If you had the opportunity to rewrite the script, and you had 90 days to set this in motion, would you work differently than you do today? The key messages I hear from directors and VPs alike are stem from the same statements:
- I have a fixed budget in a variable world
- I need more fluidity in how I navigate the financial and market challenges
- I need a method of better translating what works to the C-Suite
- I have responsibility with shared accountability
- "Less is more" is my operational model
While none of these statements mention eCRM or email, they all speak to the world you live in today. There is a supply chain to these problems. It begins with the business and filters down through marketing and sales, which puts pressure on agencies and suppliers, and ultimately ends with the consumer. Don't forget the consumer's responsibility - it's just like the concept of insurance. If I have an accident, only portions of the repairs or replacement come from me. Ultimately it is a shared expense across all parties, affecting the entire supply chain. The same concept applies to this marketing supply chain. If the consumer buys less, it forces the marketer to spend more to drive consumption, which in turns puts pressure on the entire supply chain to do more with less. This often surfaces with media more than with email and CRM, but all are affected to some degree.
So, again I say, given all these problems, if you had 90 days to reinvent your world, organization, people, process, technology decisions, etc., where would you start?
This isn't a year-end mentality, where you ask, "How did we do?" It's not a planning cycle, where you ask "What we are going to do next year?" It's a restatement of vision, without bias to your surroundings.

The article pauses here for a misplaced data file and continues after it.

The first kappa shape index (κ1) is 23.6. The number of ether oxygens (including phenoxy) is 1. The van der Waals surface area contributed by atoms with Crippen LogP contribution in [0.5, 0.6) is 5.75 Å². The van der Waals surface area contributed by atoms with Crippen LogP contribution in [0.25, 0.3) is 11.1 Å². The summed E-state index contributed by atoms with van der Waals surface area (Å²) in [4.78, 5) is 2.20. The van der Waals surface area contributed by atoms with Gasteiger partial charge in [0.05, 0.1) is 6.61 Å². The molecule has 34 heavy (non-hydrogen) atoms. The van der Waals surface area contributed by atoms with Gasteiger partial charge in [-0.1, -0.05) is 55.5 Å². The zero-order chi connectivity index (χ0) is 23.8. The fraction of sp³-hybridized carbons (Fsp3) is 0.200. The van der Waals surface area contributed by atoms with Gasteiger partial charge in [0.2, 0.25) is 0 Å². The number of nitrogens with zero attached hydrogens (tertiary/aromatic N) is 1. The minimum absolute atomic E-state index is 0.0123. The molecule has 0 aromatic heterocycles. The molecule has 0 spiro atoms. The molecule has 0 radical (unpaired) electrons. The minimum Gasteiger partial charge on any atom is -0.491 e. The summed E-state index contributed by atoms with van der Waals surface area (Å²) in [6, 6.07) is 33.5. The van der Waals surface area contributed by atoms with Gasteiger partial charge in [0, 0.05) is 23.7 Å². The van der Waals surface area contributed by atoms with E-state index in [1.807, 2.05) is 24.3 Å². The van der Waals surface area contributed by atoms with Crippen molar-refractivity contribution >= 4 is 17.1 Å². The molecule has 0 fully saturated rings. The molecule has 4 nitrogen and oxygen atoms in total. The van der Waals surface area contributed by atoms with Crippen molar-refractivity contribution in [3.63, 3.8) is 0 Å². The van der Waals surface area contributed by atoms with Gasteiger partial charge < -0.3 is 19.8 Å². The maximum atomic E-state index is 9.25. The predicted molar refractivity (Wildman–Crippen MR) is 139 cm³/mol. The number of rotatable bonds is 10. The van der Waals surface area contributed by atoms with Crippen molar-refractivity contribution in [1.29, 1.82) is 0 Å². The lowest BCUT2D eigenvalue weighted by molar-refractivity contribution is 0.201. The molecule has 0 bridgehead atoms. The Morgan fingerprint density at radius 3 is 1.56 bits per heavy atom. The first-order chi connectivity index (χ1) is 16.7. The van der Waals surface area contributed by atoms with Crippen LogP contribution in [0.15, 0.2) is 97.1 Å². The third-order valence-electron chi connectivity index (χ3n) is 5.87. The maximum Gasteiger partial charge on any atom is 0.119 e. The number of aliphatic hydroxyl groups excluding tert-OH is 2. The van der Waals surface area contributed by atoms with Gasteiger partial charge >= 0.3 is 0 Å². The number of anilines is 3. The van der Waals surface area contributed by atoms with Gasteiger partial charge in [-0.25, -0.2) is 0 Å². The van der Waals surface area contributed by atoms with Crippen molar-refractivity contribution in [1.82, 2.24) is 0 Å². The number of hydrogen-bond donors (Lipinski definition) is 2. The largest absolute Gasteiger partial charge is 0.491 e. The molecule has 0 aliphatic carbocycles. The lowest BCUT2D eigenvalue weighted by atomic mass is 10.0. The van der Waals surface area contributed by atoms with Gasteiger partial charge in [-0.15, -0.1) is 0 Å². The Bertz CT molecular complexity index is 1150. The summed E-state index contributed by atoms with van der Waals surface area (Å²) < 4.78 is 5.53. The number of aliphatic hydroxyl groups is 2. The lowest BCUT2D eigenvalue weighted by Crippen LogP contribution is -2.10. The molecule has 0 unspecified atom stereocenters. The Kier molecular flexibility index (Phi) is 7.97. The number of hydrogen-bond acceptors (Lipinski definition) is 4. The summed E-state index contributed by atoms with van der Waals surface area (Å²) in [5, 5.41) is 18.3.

If I could reinvent marketing, my top 5 BEHAGs (Big Enormous Hairy Audacious Goals) would be:
- Translate the customer experience so the entire organization understands the levers and interdependencies within the business units. Too often it's a silo with independent thinking, strategies and accountability.
- Form cross-departmental cooperative and fluid budgets that rely on variability and shift, all driven from these guiding attribution principles: everything is measurable. and everyone is accountable for the spend. Imagine if you were only paid on performance; I think you'd spend a lot more time designing clear attribution.
- Build a team that supports the vision, not compliance marketing. Skill gaps are some of the greatest challenges you'll face -- so build a team and sourcing culture that support a healthy balance of internal development and outside influence.
- Introduce a new performance marketing culture and financial culture (we all get paid on results!) including the supply chain. Think like Wal-Mart! There's risk to play their game, for all suppliers.
- Make investments in technologies and technology companies that will enable your organization. Several key equity investments could go a long way toward shaping platforms and enabling solutions for many companies so reliant on infrastructure to drive markets/channels. With companies so vested in technology to operate, I'm amazed how little investment is actually put to work.
These may be lofty ideas to some, and many will likely not happen in my lifetime, but the shift in ideation from what we can do today vs. how we evolve to tomorrow as a business is critical to setting change in motion. Translate your needs to a vision that extends more broadly than your influence today, and you'll find that you may get that seat at the table that you covet.